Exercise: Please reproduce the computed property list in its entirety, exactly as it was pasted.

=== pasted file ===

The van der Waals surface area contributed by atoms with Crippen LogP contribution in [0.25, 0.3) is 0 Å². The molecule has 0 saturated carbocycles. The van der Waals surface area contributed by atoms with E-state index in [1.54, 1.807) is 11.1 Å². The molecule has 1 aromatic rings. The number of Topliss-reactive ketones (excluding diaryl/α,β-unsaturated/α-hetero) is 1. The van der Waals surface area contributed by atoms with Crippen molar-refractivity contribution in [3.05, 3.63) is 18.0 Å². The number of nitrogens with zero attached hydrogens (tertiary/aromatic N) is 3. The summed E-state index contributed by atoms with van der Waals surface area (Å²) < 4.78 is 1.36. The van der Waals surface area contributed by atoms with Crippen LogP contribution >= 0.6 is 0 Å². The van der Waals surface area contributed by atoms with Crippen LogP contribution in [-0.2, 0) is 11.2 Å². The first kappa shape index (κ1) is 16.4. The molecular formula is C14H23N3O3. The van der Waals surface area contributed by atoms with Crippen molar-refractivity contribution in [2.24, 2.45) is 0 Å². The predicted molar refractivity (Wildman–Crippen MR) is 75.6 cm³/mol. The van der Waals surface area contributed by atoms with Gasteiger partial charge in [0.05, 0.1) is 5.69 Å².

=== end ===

The van der Waals surface area contributed by atoms with Crippen LogP contribution in [0.25, 0.3) is 0 Å². The molecule has 0 saturated carbocycles. The van der Waals surface area contributed by atoms with E-state index in [1.54, 1.807) is 11.1 Å². The molecule has 1 aromatic rings. The number of Topliss-reactive ketones (excluding diaryl/α,β-unsaturated/α-hetero) is 1. The van der Waals surface area contributed by atoms with Crippen molar-refractivity contribution in [3.05, 3.63) is 18.0 Å². The number of nitrogens with zero attached hydrogens (tertiary/aromatic N) is 3. The summed E-state index contributed by atoms with van der Waals surface area (Å²) < 4.78 is 1.36. The van der Waals surface area contributed by atoms with Crippen LogP contribution >= 0.6 is 0 Å². The van der Waals surface area contributed by atoms with Crippen LogP contribution in [-0.2, 0) is 11.2 Å². The first kappa shape index (κ1) is 16.4. The molecular formula is C14H23N3O3. The van der Waals surface area contributed by atoms with Crippen molar-refractivity contribution in [2.24, 2.45) is 0 Å². The predicted molar refractivity (Wildman–Crippen MR) is 75.6 cm³/mol. The van der Waals surface area contributed by atoms with Gasteiger partial charge in [0.05, 0.1) is 5.69 Å².